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Deep Brain Stimulation (DBS) has been successfully used throughout the world for the treatment of Parkinson's disease symptoms. To control abnormal spontaneous electrical activity in target brain areas DBS utilizes a continuous stimulation signal. This continuous power draw means that its implanted battery power source needs to be replaced every 18-24 months. To prolong the life span of the battery, a technique to accurately recognize and predict the onset of the Parkinson's disease tremors in human subjects and thus implement an on-demand stimulator is discussed here. The approach is to use a radial basis function neural network (RBFNN) based on particle swarm optimization (PSO) and principal component analysis (PCA) with Local Field Potential (LFP) data recorded via the stimulation electrodes to predict activity related to tremor onset. To test this approach, LFPs from the subthalamic nucleus (STN) obtained through deep brain electrodes implanted in a Parkinson patient are used to train the network. To validate the network's performance, electromyographic (EMG) signals from the patient's forearm are recorded in parallel with the LFPs to accurately determine occurrences of tremor, and these are compared to the performance of the network. It has been found that detection accuracies of up to 89% are possible. Performance comparisons have also been made between a conventional RBFNN and an RBFNN based on PSO which show a marginal decrease in performance but with notable reduction in computational overhead.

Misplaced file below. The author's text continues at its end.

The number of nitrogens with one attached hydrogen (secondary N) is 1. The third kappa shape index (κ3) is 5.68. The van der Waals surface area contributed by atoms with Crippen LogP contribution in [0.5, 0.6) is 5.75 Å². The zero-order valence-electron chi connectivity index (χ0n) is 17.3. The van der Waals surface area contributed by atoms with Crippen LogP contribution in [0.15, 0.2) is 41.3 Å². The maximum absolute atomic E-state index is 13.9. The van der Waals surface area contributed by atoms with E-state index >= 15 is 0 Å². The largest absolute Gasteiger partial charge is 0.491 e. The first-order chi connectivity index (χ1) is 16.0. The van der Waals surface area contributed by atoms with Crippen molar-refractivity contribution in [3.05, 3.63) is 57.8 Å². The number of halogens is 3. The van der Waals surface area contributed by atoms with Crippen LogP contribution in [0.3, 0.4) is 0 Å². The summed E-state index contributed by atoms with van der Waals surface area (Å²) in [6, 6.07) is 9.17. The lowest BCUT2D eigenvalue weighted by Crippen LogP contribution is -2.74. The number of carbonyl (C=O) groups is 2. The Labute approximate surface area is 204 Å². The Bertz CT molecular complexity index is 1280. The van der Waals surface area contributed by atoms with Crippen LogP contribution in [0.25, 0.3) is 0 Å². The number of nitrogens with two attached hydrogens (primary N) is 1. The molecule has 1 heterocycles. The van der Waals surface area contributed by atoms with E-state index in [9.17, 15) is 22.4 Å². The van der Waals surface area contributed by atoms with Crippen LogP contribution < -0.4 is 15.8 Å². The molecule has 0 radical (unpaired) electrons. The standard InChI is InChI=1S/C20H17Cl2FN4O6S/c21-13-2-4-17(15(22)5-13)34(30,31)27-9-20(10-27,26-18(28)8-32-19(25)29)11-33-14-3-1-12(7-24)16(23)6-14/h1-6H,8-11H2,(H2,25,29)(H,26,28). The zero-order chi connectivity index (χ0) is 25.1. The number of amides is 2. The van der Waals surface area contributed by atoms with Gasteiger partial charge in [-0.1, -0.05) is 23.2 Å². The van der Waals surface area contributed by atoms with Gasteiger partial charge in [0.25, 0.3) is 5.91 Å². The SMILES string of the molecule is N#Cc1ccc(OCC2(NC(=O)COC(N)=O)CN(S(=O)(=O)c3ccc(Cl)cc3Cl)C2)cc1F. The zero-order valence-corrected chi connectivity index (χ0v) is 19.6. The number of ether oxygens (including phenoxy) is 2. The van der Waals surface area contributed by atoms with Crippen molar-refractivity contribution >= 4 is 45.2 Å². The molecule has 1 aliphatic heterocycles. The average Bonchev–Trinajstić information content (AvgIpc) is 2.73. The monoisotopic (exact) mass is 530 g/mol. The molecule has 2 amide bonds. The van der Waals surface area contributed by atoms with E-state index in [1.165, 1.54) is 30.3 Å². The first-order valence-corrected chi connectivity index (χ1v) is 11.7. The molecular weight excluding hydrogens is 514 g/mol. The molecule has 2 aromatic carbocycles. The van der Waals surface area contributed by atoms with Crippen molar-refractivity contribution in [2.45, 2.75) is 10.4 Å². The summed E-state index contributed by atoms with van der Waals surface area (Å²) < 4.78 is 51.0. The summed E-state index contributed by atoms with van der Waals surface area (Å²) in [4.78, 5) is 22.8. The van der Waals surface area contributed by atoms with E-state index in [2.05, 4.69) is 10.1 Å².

Original publication




Journal article


Int J Neural Syst

Publication Date





109 - 116


Algorithms, Deep Brain Stimulation, Electromyography, Evoked Potentials, Motor, Forearm, Fuzzy Logic, Humans, Neural Networks (Computer), Parkinson Disease, Principal Component Analysis, Signal Detection, Psychological, Spectrum Analysis, Subthalamic Nucleus, Tremor